An unkind fate declines to give me the month of August in its entirety for a holiday; and the best I can do is to catch the steamer on Saturday night, August 19. Salmon, so late as this, are not always to be reckoned upon, and the best part of the sea trout run might be over before I reach my destination. Certain data with the talisman "Brevkort Gra Norge" had come to hand during that tropical fortnight under which London experienced a wondrous spell of melting moments. They were cheery messages of good sport and rosy prospects upon the salmon and sea trout rivers of Norway, all sound material for hopeful musing in the pleasant run from Hull to the Norwegian coast.

The visit on which I invite the reader to share my introduction to the country was very memorable. Five days to reach your fishing ground, as I said before, represent a fair price, in labour and time, for, at the outside, ten clear fishing days. We leave Hull at ten o'clock on Saturday night. After a sweltering day the sky is wonderfully brilliant with stars, the air undisturbed by even the faintest zephyr. The minutest of the myriad lights that glow where there are wharves and shipping are abnormally clear: and the dingy docks, in that atmosphere, under the lamps of the streets and houses, give somewhat Venetian effects. Outside is a summer sea, and the whole passage, in a ship which, if not large, is wholesome and comfortable, and officered by people who are never weary of ministering to your wishes, is pleasant.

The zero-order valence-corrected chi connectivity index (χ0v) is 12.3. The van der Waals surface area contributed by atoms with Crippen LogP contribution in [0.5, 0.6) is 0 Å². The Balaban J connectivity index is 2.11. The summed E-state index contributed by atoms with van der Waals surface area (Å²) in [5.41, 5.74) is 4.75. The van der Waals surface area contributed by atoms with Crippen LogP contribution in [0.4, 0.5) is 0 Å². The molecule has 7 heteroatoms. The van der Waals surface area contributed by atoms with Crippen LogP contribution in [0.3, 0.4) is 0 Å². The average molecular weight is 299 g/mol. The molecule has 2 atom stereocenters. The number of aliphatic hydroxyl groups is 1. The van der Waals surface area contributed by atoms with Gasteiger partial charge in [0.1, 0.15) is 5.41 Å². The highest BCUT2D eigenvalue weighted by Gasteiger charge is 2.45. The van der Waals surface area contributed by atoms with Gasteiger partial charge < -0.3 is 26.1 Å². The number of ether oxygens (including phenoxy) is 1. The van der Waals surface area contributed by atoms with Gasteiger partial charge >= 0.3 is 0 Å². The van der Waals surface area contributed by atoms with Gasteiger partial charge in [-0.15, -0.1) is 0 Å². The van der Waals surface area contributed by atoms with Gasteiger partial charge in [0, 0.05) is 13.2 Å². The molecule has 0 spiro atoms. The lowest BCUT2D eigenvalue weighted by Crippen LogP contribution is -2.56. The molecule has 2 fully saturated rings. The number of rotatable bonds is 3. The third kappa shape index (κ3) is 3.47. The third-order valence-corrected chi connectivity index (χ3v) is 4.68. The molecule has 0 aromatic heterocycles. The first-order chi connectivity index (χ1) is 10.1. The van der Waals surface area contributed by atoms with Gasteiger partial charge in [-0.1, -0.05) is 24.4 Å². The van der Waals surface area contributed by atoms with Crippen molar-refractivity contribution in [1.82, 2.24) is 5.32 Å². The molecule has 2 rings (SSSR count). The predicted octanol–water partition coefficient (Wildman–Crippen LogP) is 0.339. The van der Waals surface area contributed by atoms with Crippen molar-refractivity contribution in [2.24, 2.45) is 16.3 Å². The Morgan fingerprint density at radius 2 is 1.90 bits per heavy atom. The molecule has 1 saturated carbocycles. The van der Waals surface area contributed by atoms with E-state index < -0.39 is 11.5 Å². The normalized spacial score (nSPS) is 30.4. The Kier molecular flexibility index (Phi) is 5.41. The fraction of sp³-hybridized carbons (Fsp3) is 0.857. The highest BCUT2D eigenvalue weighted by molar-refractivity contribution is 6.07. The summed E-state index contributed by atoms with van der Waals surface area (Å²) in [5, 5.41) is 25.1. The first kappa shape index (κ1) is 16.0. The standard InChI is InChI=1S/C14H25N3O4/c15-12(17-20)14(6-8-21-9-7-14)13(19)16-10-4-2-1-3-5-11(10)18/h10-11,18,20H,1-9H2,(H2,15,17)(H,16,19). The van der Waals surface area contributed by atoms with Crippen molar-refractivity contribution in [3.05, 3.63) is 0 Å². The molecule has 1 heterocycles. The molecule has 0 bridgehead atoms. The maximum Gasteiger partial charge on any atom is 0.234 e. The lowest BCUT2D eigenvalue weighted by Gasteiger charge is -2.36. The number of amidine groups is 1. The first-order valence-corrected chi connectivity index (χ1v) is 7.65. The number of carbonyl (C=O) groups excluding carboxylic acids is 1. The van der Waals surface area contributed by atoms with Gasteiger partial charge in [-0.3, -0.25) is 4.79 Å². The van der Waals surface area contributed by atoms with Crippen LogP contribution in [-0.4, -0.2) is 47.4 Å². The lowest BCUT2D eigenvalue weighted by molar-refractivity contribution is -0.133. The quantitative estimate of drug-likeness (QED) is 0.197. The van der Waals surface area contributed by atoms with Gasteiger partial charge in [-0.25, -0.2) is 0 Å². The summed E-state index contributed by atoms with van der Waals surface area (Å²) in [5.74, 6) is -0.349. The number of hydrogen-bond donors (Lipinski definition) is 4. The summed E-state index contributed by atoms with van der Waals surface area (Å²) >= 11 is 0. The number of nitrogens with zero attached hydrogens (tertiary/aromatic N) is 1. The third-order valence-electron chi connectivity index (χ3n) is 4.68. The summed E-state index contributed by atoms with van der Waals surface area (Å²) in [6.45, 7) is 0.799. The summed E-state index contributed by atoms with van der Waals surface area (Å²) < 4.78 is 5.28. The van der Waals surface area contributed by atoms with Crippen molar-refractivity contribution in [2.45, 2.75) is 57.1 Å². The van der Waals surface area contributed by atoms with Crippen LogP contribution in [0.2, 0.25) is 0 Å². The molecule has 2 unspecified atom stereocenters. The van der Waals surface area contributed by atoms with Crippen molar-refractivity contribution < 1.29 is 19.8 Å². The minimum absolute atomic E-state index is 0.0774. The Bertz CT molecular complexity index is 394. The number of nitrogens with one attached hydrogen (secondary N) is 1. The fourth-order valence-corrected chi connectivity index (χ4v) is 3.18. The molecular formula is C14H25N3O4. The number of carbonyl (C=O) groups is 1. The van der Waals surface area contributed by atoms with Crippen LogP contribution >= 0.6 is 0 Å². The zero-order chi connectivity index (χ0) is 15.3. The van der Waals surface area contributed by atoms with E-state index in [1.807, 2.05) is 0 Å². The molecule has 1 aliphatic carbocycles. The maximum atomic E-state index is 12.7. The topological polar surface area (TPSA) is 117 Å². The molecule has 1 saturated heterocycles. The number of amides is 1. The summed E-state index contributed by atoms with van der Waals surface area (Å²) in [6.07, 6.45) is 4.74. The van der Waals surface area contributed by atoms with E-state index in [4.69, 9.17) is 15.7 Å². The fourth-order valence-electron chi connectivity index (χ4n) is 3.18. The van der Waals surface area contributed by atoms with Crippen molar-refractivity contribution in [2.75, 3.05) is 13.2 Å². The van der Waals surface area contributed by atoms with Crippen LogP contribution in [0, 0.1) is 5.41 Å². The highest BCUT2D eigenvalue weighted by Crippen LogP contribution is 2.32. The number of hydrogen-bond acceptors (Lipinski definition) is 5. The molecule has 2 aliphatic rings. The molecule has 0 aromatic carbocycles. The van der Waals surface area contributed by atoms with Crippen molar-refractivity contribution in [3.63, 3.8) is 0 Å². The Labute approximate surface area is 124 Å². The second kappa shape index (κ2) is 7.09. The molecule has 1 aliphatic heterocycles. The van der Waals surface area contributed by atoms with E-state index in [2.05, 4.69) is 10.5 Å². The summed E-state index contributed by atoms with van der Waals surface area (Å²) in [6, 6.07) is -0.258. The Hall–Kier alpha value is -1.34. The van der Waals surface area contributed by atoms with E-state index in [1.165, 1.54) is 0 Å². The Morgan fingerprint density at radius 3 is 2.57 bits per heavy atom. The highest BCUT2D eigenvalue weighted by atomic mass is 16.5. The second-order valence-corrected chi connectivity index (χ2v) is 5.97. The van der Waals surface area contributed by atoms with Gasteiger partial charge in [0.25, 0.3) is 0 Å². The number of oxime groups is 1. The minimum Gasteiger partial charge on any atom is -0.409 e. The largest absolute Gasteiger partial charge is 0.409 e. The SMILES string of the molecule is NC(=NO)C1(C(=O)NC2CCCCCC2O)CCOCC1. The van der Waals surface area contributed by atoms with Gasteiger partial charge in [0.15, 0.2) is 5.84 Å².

On Monday morning at breakfast time you are passing through the three hundred and odd rocks, each having its own name, bestudding the entrance to Stavanger. Two hours' discharge of cargo gives the opportunity of running ashore, laying in a stock of Norwegian coins, and seeing the cathedral and the few other sights of the place. In the afternoon, when the Domino is fairly on her northern course, and when the fiord landscapes should be a delight, we are in a gale, with incessant rain. At eleven o'clock on Monday night we quietly come alongside at the Bergen wharfage, but the rain keeps on. At eight on Tuesday morning we are on board one of the smaller type of fiord steamers, with three rod boxes amongst the luggage, some battens piled on deck, and a moderate complement of passengers.